The Reckoning Will Be Incomplete Without Black Women and Girls (Tamara Winfrey-Harris)
Even though there is now a nationwide outcry against systemic racism and its by-products—the over-policing, incarceration, brutalization, and murder of black people—the discussion and activism almost always center men and boys. By minimizing the trials of black women and girls, the country will miss the full picture of devastation that the American police state imposes on African Americans.
Ruth Wilson Gilmore Might Change Your Mind (Rachel Kushner)
Abolition means not just the closing of prisons but the presence, instead, of vital systems of support that many communities lack. Instead of asking how, in a future without prisons, we will deal with so-called violent people, abolitionists ask how we resolve inequalities and get people the resources they need long before the hypothetical moment when, as Gilmore puts it, they “mess up.”
For Gilmore, to “never forget” means you don’t solve a problem with state violence or with personal violence. Instead, you change the conditions under which violence prevailed. Among liberals, a kind of quasi-Christian idea about empathy circulates, the idea that we have to find a way to care about the people who’ve done bad. To Gilmore this is unconvincing. When she encountered the kids in Fresno who hassled her about prison abolition, she did not ask them to empathize with the people who might hurt them, or had. She instead asked them why, as individuals, and as a society, we believe that the way to solve a problem is by “killing it.” She was asking if punishment is logical, and if it works. She let the kids find their own way to answer.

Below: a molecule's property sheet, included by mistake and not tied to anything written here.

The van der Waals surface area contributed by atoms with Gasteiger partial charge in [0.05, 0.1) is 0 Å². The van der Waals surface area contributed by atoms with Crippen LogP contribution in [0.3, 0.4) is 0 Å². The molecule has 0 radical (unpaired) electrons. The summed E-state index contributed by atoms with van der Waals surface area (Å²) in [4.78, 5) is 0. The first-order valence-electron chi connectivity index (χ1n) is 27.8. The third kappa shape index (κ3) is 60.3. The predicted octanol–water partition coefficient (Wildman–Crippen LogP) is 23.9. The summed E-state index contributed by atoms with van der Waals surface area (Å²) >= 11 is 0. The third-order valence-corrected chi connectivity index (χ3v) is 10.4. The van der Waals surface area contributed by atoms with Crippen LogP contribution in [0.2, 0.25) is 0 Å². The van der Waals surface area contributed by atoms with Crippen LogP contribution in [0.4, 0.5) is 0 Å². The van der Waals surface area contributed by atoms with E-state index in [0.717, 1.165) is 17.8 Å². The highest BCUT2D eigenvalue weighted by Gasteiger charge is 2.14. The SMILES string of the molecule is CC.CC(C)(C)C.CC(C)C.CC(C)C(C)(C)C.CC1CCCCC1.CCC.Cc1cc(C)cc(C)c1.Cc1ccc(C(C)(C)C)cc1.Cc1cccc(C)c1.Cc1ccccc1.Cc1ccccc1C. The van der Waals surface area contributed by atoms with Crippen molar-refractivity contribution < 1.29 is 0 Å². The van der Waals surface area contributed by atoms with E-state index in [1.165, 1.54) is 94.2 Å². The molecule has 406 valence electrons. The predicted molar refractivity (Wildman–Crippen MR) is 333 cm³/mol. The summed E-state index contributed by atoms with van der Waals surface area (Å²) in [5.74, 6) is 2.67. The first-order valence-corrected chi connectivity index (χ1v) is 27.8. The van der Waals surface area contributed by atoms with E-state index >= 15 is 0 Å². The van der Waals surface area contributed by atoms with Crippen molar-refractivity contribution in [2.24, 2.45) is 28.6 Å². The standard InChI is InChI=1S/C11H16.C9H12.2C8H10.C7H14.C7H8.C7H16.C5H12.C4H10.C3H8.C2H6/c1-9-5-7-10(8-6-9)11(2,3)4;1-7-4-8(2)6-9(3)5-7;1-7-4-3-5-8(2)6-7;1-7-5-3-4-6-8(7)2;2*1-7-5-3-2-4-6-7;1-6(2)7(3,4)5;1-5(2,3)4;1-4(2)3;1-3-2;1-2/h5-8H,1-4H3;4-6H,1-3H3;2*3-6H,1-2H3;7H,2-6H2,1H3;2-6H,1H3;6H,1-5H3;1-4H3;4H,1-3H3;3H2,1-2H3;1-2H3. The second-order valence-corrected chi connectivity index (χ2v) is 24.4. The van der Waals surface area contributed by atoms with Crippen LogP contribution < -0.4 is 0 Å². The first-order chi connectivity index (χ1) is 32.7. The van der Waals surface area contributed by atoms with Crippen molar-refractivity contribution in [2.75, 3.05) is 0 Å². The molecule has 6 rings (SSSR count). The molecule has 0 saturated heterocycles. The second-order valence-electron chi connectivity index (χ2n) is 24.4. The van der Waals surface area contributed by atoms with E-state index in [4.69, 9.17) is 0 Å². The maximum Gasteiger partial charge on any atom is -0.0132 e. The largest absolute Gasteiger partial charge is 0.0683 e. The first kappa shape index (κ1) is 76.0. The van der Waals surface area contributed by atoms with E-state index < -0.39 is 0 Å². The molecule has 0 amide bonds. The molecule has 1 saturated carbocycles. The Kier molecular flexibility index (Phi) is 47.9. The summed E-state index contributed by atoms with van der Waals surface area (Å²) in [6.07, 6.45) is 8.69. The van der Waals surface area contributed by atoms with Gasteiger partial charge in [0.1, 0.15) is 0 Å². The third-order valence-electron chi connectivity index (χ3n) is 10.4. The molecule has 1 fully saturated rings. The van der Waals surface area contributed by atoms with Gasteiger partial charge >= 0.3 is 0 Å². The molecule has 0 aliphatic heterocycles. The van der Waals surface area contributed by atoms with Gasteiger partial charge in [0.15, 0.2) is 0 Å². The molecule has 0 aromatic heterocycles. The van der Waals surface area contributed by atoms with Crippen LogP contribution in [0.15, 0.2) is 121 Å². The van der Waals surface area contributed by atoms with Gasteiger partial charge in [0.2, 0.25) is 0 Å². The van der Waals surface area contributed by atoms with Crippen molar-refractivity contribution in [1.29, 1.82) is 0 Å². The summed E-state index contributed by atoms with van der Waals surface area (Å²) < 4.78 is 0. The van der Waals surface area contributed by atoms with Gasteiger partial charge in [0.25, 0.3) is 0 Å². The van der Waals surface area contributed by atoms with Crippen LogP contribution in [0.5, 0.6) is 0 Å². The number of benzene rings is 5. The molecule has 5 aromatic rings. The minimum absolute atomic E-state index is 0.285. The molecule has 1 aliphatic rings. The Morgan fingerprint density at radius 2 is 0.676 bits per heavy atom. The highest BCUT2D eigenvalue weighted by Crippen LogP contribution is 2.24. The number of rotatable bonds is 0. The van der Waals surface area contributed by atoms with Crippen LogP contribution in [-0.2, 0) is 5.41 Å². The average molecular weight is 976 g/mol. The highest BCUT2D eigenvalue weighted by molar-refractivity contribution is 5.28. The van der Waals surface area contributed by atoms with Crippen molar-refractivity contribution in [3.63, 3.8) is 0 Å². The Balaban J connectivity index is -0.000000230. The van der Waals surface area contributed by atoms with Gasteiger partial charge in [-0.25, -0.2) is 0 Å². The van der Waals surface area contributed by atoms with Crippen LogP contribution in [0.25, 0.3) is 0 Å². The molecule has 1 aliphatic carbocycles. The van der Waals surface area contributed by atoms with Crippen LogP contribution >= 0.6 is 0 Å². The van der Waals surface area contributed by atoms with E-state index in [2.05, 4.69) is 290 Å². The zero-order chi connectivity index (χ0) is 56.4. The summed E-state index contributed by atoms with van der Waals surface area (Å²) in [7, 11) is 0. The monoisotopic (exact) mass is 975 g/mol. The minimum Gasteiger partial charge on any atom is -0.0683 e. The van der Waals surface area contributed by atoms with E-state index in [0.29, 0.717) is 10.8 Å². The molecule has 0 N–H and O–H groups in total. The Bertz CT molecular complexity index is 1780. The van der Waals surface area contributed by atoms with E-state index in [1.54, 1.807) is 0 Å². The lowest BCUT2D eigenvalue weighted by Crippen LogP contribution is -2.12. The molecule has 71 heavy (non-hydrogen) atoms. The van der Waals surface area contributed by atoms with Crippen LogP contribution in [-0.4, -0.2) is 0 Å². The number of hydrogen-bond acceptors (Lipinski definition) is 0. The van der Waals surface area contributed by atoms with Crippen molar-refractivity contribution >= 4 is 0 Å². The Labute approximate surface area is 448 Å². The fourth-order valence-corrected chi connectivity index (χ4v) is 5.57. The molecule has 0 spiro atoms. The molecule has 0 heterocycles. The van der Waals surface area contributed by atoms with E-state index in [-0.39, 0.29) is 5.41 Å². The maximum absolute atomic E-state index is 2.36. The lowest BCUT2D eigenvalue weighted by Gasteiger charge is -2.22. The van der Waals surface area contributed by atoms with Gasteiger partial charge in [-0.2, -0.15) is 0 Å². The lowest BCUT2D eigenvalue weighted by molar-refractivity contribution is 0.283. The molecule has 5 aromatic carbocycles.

Yes, We Mean Literally Abolish the Police (Mariame Kaba)
When people, especially white people, consider a world without the police, they envision a society as violent as our current one, merely without law enforcement — and they shudder. As a society, we have been so indoctrinated with the idea that we solve problems by policing and caging people that many cannot imagine anything other than prisons and the police as solutions to violence and harm.